Practical solutions for agricultural management, enabling the restoration of landscape, climate and community.
Reaching zero emissions alone won’t stop the Earth heating up.
There’s another factor at play, even bigger than rising greenhouse gas levels: agricultural land use, and it is turning the world’s bread baskets into deserts.
In south west Western Australia, the ‘Bunny Fence Experiment’, the world’s largest study of two contrasting land uses in the same vast region, showed strong evidence that clearing and cropping was the reason why rainfall over the Wheat Belt has dropped 20 per cent in the lifetime of some of us.
This book tells of how what farmers do exports heat waves, dust and fire, south and south-eastward in Eastern Australia and north and north-westward in Western America.
You’d be forgiven for thinking there ought to be a law against it, but our lawmakers don’t even acknowledge that under the air and the plants, there is anything but bedrock. Soil, the depleted carbon sink that still manages to feed us today, might as well be a vacuum in law, but it could be a saviour for our civilisations.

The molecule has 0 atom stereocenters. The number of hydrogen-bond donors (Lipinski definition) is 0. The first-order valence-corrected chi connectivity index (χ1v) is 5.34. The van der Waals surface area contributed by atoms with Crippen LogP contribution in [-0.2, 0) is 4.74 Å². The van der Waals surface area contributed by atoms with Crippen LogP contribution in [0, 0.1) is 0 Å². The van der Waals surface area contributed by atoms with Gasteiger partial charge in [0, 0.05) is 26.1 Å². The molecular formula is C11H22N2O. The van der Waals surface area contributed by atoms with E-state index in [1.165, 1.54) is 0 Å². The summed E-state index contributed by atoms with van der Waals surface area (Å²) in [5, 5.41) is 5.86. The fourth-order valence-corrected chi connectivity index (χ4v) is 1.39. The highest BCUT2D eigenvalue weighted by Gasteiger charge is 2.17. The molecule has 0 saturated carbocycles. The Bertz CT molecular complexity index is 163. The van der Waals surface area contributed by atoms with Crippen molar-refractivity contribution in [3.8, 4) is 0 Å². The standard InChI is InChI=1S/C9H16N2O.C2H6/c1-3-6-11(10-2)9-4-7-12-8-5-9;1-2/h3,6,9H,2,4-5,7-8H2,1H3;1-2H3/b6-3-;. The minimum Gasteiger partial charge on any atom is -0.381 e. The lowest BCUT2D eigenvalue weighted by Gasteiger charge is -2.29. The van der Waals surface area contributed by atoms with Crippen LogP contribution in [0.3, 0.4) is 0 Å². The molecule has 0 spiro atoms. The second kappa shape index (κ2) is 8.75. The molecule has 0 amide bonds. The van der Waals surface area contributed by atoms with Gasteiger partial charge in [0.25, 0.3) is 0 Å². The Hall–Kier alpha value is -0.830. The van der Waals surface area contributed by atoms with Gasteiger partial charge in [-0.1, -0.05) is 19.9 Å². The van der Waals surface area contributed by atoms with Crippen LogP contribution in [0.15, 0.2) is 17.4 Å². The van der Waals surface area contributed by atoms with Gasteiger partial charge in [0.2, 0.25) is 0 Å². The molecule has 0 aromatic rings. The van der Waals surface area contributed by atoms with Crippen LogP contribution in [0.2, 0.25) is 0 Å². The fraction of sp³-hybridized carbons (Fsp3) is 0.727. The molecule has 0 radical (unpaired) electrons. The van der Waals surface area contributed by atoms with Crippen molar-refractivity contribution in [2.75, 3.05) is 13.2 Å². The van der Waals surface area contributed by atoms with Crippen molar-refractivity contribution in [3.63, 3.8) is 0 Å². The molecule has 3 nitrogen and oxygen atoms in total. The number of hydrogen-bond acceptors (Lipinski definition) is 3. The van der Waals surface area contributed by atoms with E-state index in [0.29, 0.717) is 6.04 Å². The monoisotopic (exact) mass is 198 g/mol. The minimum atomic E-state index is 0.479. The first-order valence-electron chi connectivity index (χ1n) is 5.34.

Ground Breaking has the solutions too: manage land use, sequester carbon in soil, reduce bare ground and increase bush corridors.
Ground Breaking aims to broaden the discussion around what remains the most pressing problem of our time: what is causing climate change?
New planning systems need to be introduced and funded, like town planning, but rural planning instead. It has been done once before when addressing the problem of acid sulfate soil.
Thereby decreasing the impact of climate change both by removing GHGs from the air and by reducing the heat from the land.
The root problem is heat, not greenhouse gases (GHG). In Ground Breaking we explore how heat regulates the Earth’s temperature, of which greenhouse gases are but one, albeit important, component.
It is very apparent when measured by temperature, precipitation, extreme events, major fires and stream flow that anthropogenic climate change is occurring and started to accelerate from about the 1920s, well before world wide average temperature changes were detected.
Anthropogenic climate change is undeniably happening, but are we addressing the wrong problem?
Climate change is a grave issue affecting us all and collectively we can do better – we must break new ground.